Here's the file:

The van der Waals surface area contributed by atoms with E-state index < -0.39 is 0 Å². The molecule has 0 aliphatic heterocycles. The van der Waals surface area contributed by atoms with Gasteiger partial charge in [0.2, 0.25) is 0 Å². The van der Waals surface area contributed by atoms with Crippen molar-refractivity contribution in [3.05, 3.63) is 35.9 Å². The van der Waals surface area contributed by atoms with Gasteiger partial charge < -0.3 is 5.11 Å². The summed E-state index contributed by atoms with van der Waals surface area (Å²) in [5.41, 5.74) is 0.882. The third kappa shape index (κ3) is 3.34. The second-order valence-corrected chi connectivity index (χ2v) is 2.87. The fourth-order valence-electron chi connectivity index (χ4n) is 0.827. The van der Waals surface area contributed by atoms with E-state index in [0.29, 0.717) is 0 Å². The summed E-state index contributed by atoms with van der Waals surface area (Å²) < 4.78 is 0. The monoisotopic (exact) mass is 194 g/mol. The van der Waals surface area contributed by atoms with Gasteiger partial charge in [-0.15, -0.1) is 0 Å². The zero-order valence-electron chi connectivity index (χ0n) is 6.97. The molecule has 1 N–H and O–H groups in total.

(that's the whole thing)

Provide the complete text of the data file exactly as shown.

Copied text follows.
The van der Waals surface area contributed by atoms with E-state index < -0.39 is 0 Å². The molecule has 0 aliphatic heterocycles. The van der Waals surface area contributed by atoms with Gasteiger partial charge in [0.2, 0.25) is 0 Å². The van der Waals surface area contributed by atoms with Crippen molar-refractivity contribution in [3.05, 3.63) is 35.9 Å². The van der Waals surface area contributed by atoms with Gasteiger partial charge < -0.3 is 5.11 Å². The summed E-state index contributed by atoms with van der Waals surface area (Å²) in [5.41, 5.74) is 0.882. The third kappa shape index (κ3) is 3.34. The second-order valence-corrected chi connectivity index (χ2v) is 2.87. The fourth-order valence-electron chi connectivity index (χ4n) is 0.827. The van der Waals surface area contributed by atoms with E-state index in [0.29, 0.717) is 0 Å². The summed E-state index contributed by atoms with van der Waals surface area (Å²) < 4.78 is 0. The monoisotopic (exact) mass is 194 g/mol. The van der Waals surface area contributed by atoms with Gasteiger partial charge in [-0.15, -0.1) is 0 Å². The zero-order valence-electron chi connectivity index (χ0n) is 6.97. The molecule has 1 N–H and O–H groups in total.